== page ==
There’s A Vitamin You’re Almost Certainly Deficient In.How Do You Fix The Problem?

Photo credit: bigstock.com

Photo credit: bigstock.com

It’s no secret that the modern lifestyle of commuting, eating processed foods, and constant sitting in indoor, climate-controlled environments is unhealthy. It results in increased rate of disease, obesity, and nutrient deficiencies. One of the most critical deficiencies that is rarely talked about is insufficient levels of vitamin E.

Everyone knows that vitamin C boosts the immune system, and that B vitamins give you energy. More recently, the benefits of vitamin D are getting more attention in the media. But vitamin E remains seldom-discussed, and this is a big mistake.

Vitamin E deficiency has been linked to neurodegenerative problems, weakened immune systems, neuromuscular issues, muscle weakness, retinopathy, and cardiovascular illness.

What’s more alarming is how prevalent vitamin E deficiency is around the world. Data presented at the World Congress for Public Health Nutrition this year showed that approximately 90 percent of people in the United States alone are getting insufficient amounts of vitamin E. Levels in many other countries are similarly high.

In order to understand what is so vital about this vitamin, as well as how to fix this problem, it’s important to understand a little more about the vitamin itself.

Vitamin E is classified as a macronutrient and has antioxidant properties. Much like vitamin D, it is fat-soluble, meaning it is best consumed with a food high in fat for optimal absorption. Vitamin E helps maintain visual, nervous system, and cardiovascular health.

The recommended daily amount of vitamin E for adults is 15-20 mg per day, but many people fall well below this threshold. Most people fail to get enough due to unhealthy diets. This is even true for “healthy” people who watch their diets. Due to decades of misguided public health campaigns blaming fat for all manner of illness, many people partaking exclusively in “fat-free” foods are unable to absorb this fat-soluble nutrient properly.

It is important to understand that there are two different kinds of vitamin E: Naturally occurring and synthetic. Natural vitamin E contains two different kinds of molecule groups: Tocopherols, and Tocotrienols, both of which are further divided into four sub-categories, alpha, beta, gamma, and delta, respectively.

This is where things get kind of complicated. There are some scientific articles claiming that only the tocopherol compounds in vitamin E are beneficial to human health. But this is largely because the majority of studies have focused only on those vitamin E compounds and not the tocotrienol varieties.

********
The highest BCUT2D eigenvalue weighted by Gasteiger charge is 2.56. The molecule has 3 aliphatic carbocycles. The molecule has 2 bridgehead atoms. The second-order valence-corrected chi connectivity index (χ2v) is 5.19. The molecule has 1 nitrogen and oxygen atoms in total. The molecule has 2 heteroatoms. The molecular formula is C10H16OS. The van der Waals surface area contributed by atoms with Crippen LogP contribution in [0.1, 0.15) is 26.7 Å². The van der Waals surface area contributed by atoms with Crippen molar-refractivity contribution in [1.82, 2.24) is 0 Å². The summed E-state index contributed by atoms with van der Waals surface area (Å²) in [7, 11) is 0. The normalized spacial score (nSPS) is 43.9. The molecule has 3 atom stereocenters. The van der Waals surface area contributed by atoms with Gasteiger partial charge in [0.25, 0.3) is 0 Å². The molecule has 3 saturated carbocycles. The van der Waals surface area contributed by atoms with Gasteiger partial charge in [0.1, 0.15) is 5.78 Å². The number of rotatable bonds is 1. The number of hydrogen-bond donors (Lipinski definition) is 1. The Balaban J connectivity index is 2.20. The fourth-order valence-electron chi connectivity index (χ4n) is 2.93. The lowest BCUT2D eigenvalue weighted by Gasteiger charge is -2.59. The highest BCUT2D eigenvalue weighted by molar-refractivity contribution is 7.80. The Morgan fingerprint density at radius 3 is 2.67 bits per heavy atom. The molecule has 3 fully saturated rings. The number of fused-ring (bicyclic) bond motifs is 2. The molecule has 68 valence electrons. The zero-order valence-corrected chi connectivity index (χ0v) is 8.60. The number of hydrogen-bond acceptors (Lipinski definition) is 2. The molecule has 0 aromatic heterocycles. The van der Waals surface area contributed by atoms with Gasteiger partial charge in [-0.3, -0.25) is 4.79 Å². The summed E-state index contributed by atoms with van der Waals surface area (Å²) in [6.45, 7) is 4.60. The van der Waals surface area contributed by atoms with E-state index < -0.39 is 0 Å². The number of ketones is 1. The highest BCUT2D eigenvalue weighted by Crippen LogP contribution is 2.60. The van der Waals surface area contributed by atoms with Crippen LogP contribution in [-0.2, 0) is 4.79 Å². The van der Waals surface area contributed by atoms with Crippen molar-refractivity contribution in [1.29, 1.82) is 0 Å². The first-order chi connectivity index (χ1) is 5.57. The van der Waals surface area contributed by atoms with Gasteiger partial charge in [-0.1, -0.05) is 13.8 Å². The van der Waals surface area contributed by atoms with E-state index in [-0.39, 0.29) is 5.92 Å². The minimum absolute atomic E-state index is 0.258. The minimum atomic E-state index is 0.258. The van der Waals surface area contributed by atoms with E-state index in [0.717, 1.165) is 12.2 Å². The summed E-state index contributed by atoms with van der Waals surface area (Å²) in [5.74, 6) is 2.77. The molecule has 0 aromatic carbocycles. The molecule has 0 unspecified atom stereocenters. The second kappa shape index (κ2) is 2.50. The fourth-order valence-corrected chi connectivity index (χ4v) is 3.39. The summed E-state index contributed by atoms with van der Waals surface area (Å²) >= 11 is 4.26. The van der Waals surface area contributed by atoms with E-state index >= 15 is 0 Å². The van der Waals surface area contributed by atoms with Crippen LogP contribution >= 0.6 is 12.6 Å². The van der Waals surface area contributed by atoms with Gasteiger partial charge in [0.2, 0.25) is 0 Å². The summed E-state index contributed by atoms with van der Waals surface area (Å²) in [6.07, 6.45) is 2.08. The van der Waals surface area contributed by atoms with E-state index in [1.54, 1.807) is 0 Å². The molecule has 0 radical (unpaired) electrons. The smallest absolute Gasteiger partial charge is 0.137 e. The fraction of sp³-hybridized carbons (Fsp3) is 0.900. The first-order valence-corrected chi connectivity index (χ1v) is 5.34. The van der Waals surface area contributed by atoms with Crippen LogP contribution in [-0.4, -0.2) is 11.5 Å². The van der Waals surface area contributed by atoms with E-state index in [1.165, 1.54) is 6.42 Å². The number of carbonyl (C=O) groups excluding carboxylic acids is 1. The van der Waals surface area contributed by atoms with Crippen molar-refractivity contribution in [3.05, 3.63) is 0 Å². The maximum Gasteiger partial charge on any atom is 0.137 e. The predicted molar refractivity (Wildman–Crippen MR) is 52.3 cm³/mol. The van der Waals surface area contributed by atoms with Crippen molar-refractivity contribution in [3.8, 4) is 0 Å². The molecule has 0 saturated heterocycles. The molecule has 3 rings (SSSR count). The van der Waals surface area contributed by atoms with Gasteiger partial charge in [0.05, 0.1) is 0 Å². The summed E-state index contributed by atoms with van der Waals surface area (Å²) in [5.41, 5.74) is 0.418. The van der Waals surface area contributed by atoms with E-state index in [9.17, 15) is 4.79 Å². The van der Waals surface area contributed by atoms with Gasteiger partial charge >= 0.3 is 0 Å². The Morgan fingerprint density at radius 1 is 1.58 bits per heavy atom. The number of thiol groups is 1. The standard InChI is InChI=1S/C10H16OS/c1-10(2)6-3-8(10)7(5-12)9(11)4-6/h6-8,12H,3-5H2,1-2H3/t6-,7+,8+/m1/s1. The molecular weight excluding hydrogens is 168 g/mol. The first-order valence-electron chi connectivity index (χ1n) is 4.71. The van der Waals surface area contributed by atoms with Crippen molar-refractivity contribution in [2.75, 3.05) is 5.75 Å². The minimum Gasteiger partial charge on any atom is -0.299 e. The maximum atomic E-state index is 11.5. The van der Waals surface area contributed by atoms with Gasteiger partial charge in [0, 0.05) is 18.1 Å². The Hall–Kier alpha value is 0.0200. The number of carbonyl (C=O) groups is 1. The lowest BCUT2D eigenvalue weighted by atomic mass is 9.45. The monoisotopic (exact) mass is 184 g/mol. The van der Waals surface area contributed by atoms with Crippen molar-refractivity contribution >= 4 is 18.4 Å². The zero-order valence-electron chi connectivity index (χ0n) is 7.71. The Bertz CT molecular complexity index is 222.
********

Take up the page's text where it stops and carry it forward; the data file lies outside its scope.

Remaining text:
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Photo credit: bigstock.com

Photo credit: bigstock.com

Here is where the synthetic vitamin E comes in: Vitamin E in its naturally occurring form (found in food) contains all eight sub-categories of vitamin E. In most nutritional supplements, however, you’re getting synthetic vitamin E, which usually only has one of the seven — alpha-tocopherol. You will get some benefit from this, but it’s better to get vitamin E in its whole form.

The problem is that supplement labels rarely state clearly whether they include natural or synthetic vitamin E. One useful way to determine whether the brand you are taking offers natural or synthetic vitamin E is to check how the scientific name of the supplement is spelled:

  • Natural vitamin E will be spelled d-alpha-tocopherol.
  • Synthetic vitamin E will be spelled as dl-alpha-tocopherol.

The “dl” is what marks the difference. Once again, it is better to get vitamin E in a naturally occurring context from whole foods.

Vitamin E’s antioxidant properties protect the body’s cells from oxidative stress. It also plays a role in protecting eye health and ensuring strong vision, as well as boosting the effectiveness of the immune system.

One interesting benefit of vitamin E is the role it plays in producing compounds called prostaglandins. These lipid compounds play a role in regulating blood pressure and muscle contraction, as well as helping repair muscle tissues after strenuous use.

Vitamin E supplements have demonstrated interactions with more than 200 different medications, so talk to your doctor BEFORE taking them to make sure it is safe. As a general rule, it is better to get vitamin E from natural whole foods.

If you are looking to increase your vitamin E levels naturally, these foods are your options for natural sources:

  • Leafy Greens: Spinach, kale, collard greens, Swiss chards, turnip greens
  • Nuts and Seeds: Walnuts, brazil nuts, almonds, sunflower seeds
  • Fish: Trout, salmon, herrings
  • Other vegetables: Broccoli, pumpkin, squash
  • Certain fruits: Kiwis, avocados (yes, avocados are technically a fruit), mangoes, peaches, blackberries, mamey sapote

Some nutritional articles and guides recommend vegetable oils like canola and wheat germ oil, since these products are rich in vitamin E. However, they also contain polyunsaturated fats, the risks of which may outweigh the benefits of consuming them. It’s better to get your vitamin E from one of the healthier items listed above.

References:

www.ncbi.nlm.nih.gov

www.ods.od.nih.gov

www.medlineplus.gov

www.lpi.oregonstate.edu